'The subject of the truth has become so central to this moment. What is it? Is there such a thing as objective, verifiable truth any longer?"
Salman Rushdie sighs down the phone. He's just been telling me it's a beautiful morning in New York, sunny and mild, but now he is struggling.
"There's a deliberate attempt by this US administration to demolish the idea of objective truth," he continues, "so that people putting out 'untruth' on a daily basis accuse journalism of being fake. This is what Lewis Carroll once called 'Humpty-Dumpty language' - 'When I use a word, it means just what I choose it to mean, neither more nor less.' That idea that you can randomly alter the meaning of words like 'elite' - I mean, how do journalists and professors and writers become the 'elite' when faced with a government which contains more billionaires than there have been in the history of America? Nonsense! It is an absolute inversion of truth, and these inversions we see all around us."
It is a testament to the state of the world when someone - whose work has regularly swirled the fantastical and the starkly real into one another with heady precision - is at his wits' end trying make sense of things. Such are the times we live in.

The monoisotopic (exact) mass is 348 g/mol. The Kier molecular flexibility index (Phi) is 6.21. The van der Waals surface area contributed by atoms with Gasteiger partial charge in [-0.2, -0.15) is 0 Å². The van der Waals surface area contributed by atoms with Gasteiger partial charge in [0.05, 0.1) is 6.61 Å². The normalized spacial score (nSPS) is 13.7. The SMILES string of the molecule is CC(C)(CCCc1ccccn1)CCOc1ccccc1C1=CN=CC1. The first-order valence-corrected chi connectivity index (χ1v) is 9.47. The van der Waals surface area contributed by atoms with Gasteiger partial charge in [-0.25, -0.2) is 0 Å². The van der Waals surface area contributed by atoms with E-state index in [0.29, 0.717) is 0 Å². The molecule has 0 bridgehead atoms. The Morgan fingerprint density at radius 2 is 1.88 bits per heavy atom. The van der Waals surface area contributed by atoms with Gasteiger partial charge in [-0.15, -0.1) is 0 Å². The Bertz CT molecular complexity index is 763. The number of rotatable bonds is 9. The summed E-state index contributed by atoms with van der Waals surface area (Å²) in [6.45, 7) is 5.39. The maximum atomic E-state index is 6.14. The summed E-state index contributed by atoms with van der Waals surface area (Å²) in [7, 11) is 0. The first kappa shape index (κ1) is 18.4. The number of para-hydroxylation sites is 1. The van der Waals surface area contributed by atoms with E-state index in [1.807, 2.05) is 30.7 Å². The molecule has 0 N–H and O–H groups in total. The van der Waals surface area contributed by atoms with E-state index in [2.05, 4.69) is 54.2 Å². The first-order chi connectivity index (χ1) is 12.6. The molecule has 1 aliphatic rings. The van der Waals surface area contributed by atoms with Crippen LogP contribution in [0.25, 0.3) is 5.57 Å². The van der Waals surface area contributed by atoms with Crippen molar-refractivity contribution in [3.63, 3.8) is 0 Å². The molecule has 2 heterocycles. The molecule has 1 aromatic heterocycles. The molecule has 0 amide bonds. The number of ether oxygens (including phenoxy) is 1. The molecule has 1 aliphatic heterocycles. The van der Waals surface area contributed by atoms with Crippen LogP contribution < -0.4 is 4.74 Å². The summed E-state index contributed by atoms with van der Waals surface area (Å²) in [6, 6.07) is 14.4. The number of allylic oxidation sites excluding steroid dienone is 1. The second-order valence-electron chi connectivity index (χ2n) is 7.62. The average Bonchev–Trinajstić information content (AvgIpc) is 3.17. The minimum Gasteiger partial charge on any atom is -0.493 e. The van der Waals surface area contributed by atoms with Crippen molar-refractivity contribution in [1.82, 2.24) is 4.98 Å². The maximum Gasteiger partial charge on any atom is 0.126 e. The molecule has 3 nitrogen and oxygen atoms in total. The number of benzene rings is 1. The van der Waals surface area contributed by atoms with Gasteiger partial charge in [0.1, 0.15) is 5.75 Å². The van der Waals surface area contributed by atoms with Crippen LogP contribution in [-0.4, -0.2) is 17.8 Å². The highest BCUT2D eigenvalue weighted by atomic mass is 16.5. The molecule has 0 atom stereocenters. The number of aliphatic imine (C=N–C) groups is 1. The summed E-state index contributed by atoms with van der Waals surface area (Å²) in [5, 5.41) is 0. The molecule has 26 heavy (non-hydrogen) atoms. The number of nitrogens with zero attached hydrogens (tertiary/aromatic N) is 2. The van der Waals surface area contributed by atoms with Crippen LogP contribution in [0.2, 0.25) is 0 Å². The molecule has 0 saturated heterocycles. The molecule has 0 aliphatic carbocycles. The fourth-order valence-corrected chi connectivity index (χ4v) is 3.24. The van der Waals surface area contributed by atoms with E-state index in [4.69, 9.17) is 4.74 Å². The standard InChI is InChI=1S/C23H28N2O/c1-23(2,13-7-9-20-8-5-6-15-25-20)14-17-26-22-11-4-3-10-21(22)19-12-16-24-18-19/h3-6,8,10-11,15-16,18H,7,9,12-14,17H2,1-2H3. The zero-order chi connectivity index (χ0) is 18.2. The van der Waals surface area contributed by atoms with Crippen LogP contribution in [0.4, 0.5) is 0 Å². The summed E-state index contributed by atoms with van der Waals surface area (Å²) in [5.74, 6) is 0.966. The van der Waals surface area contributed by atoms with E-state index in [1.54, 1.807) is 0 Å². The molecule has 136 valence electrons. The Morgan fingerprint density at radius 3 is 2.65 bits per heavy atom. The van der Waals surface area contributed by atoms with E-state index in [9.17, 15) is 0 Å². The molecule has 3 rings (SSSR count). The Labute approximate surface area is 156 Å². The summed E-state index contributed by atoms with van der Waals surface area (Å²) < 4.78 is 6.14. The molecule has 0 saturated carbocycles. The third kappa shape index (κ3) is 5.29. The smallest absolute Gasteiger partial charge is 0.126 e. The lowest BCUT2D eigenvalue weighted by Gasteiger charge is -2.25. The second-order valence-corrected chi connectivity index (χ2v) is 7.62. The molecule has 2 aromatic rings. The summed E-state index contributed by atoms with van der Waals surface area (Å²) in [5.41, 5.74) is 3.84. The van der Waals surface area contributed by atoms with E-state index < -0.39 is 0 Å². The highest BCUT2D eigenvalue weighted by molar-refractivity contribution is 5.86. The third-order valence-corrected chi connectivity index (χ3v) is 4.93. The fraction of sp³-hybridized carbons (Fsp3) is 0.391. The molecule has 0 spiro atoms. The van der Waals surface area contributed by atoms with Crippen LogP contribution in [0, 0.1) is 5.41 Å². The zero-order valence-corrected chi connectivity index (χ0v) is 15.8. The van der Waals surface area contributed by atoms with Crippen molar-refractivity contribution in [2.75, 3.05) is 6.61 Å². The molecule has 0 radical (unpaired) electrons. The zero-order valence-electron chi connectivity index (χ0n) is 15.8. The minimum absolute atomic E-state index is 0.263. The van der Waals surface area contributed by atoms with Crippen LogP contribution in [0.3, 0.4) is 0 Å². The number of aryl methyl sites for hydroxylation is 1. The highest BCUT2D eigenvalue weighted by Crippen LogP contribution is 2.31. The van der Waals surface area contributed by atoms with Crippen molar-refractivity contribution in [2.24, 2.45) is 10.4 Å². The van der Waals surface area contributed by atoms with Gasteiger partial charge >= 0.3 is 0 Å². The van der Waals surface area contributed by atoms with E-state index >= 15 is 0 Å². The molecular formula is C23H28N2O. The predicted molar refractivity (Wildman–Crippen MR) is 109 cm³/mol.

Mind you, speaking to Rushdie today, you'd be forgiven for thinking nothing has changed that much in the three decades that have passed since he found himself the most-discussed author on planet Earth. His 13th novel, The Golden House, a typically bold and all-encompassing saga, is being released into a world where a cold war smoulders, U2 are on tour, and the politics of offence and Islamist terror are aflame once again. Even Rushdie finds it all amusing, chuckling in agreement. He will sing the praises of a recent Joshua Tree tour date in Giants Stadium in New York that he attended and categorically rubbish rumours that he used Bono's gate lodge as a hideaway ("I've spent several weekends there but that's about it") during that whole period.